The Killing Fields (1984)

As my wife and I are travelling to Cambodia on holiday later this month, she insisted on watching this one as soon as possible, upsetting my carefully thought out schedules and lists. This is a film that made waves when it was released and I remember it being shown often on television when I was a child but I’ve never sat down and watched it properly. Perhaps the Malaysian authorities were very happy about its anti-Communist messaging?

In 1973, Sydney Schanberg is the foreign correspondent for the New York Times in Phnom Penh and Dith Pran is his interpreter. They learn that an American B-52 bomber has mistakenly bombed the town of Neak Leung and that the government is trying to cover it up and witness Cambodian government soldiers execute Khmer Rouge fighters on the streets. Fast forward two years later and it is the government that is on the back foot and the Khmer Rouge is on the verge of capturing Phnom Penh. Schanberg arranges for Pran’s family to be evacuated to the US along with most of the other foreigners but it is clear that he intends to stay to cover the events and Pran insists on staying with him. However it soon becomes clear that the new regime is a brutal one and they are forced to take refuge in the French embassy. Eventually foreigners are allowed to leave the country but Pran is forced to endure four years in a labor camp. There he witnesses the horrible atrocities that would prompt him to later call those places the killing fields.

It is only to be expected that a film of this caliber is competently put together, with the performance by Haing S. Ngor as Pran being the most noteworthy, given that he is a non-professional actor who was himself a real life survivor of the prison camps. However this is very much a case of a film being good more due to the worthiness of its subject matter than to its craftsmanship. It has to be said that the scene of Pran stumbling across the actual killing fields is incredibly intense even though you know that it’s coming. The sight of him being forced to make his way through the gory bits and pieces of what used to be people is simply indescribable. The film also does a decent job of capturing the rising fear in Phnom Penh as the Khmer Rouge approach ever closer as well as their desperation as they seek a way to help Pran escape with them when they’re cooped up in the embassy. But this is something we’ve seen before in films like Last Days in Vietnam and Hotel Rwanda and there’s nothing outstanding.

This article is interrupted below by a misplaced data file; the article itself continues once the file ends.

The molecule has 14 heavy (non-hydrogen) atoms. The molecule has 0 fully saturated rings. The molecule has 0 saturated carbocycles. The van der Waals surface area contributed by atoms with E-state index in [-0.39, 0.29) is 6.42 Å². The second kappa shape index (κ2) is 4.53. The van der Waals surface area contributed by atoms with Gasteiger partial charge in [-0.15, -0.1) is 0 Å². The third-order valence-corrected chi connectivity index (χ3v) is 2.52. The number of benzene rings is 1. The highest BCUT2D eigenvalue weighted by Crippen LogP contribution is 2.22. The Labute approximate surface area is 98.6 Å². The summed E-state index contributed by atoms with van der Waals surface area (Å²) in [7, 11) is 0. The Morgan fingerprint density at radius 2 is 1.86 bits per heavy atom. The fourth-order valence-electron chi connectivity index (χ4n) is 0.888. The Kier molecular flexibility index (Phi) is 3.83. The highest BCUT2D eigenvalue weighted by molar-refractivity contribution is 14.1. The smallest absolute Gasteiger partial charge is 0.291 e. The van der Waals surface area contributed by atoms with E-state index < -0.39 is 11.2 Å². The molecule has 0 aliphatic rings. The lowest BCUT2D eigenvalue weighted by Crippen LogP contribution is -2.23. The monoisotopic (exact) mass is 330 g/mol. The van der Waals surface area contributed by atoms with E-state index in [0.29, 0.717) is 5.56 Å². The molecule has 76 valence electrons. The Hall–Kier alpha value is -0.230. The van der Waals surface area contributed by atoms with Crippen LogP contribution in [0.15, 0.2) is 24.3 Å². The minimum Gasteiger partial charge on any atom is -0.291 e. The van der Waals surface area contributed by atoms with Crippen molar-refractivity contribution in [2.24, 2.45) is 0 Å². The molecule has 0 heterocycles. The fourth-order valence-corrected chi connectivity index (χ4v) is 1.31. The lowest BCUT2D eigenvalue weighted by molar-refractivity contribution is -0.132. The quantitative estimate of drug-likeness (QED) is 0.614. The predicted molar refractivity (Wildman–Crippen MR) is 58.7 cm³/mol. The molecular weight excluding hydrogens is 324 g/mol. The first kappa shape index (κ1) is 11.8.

The most irksome thing about this is that it treats Schanberg as the protagonist for the first half of the film and then switches focus to Pran in order to cover his time in the labor camps while Schanberg is safely in America. It would have been far better to let Pran be the main character throughout the film and tell the whole story through his eyes. One great scene is when the Khmer Rouge first enter the city and there is a brief moment of euphoria when it seems like the change of regime will be peaceful. Pran, for all his worldliness and education, is caught up in it and ecstatic that the fighting is finally over. That’s a perspective that is possible only because Pran is a Cambodian and I wish that there had been more scenes like that. Instead the film spends too much time on the doings of Schanberg and the other western journalists. While those scenes are interesting enough, they aren’t unique and that makes all the difference to me.

I also found myself being disappointed that the film provides very little information about the situation as a whole. Granted, this isn’t a documentary and sticking close to the main characters like this helps it stay grounded and honest but some context would be nice. I like to contrast this approach to that of more modern films like for example Margin Call, which has completely fictional characters but do a great job of capturing the essence of some historical event. Seen that way, The Killing Fields is very inadequate as a film about the Cambodian genocide but a solid representation of one man’s experience of it. Still, it’s undeniable that this film opened the eyes of many Westerners to what happened in Cambodia and inadequate as it is as a historical record, it’s way better than no film at all and remains a a very worthwhile watch.

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